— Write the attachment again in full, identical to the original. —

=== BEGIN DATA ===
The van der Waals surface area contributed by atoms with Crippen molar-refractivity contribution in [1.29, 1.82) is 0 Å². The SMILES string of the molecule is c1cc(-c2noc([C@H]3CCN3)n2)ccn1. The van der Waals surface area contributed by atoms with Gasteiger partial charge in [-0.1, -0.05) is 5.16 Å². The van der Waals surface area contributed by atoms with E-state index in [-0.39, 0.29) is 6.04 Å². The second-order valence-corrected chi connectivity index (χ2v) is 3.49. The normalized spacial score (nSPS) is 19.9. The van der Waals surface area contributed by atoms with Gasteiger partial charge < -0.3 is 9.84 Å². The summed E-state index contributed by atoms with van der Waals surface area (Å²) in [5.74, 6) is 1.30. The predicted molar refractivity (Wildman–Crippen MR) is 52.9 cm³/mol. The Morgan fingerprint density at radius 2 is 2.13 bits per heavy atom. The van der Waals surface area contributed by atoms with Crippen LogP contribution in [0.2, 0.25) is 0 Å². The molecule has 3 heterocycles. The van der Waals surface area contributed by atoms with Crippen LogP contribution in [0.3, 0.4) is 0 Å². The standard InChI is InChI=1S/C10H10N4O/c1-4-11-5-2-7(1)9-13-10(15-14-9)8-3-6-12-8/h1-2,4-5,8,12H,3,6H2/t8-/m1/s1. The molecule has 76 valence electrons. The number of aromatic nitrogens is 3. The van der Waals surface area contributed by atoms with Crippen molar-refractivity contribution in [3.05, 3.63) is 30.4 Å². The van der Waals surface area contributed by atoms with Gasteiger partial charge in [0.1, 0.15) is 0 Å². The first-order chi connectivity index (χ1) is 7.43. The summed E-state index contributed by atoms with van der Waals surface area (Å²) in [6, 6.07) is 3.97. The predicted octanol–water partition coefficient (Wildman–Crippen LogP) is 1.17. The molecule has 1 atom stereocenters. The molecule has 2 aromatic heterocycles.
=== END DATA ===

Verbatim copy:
The van der Waals surface area contributed by atoms with Crippen molar-refractivity contribution in [1.29, 1.82) is 0 Å². The SMILES string of the molecule is c1cc(-c2noc([C@H]3CCN3)n2)ccn1. The van der Waals surface area contributed by atoms with Gasteiger partial charge in [-0.1, -0.05) is 5.16 Å². The van der Waals surface area contributed by atoms with E-state index in [-0.39, 0.29) is 6.04 Å². The second-order valence-corrected chi connectivity index (χ2v) is 3.49. The normalized spacial score (nSPS) is 19.9. The van der Waals surface area contributed by atoms with Gasteiger partial charge < -0.3 is 9.84 Å². The summed E-state index contributed by atoms with van der Waals surface area (Å²) in [5.74, 6) is 1.30. The predicted molar refractivity (Wildman–Crippen MR) is 52.9 cm³/mol. The Morgan fingerprint density at radius 2 is 2.13 bits per heavy atom. The van der Waals surface area contributed by atoms with Crippen LogP contribution in [0.2, 0.25) is 0 Å². The molecule has 3 heterocycles. The van der Waals surface area contributed by atoms with Crippen LogP contribution in [0.3, 0.4) is 0 Å². The standard InChI is InChI=1S/C10H10N4O/c1-4-11-5-2-7(1)9-13-10(15-14-9)8-3-6-12-8/h1-2,4-5,8,12H,3,6H2/t8-/m1/s1. The molecule has 76 valence electrons. The number of aromatic nitrogens is 3. The van der Waals surface area contributed by atoms with Crippen molar-refractivity contribution in [3.05, 3.63) is 30.4 Å². The van der Waals surface area contributed by atoms with Gasteiger partial charge in [0.1, 0.15) is 0 Å². The first-order chi connectivity index (χ1) is 7.43. The summed E-state index contributed by atoms with van der Waals surface area (Å²) in [6, 6.07) is 3.97. The predicted octanol–water partition coefficient (Wildman–Crippen LogP) is 1.17. The molecule has 1 atom stereocenters. The molecule has 2 aromatic heterocycles.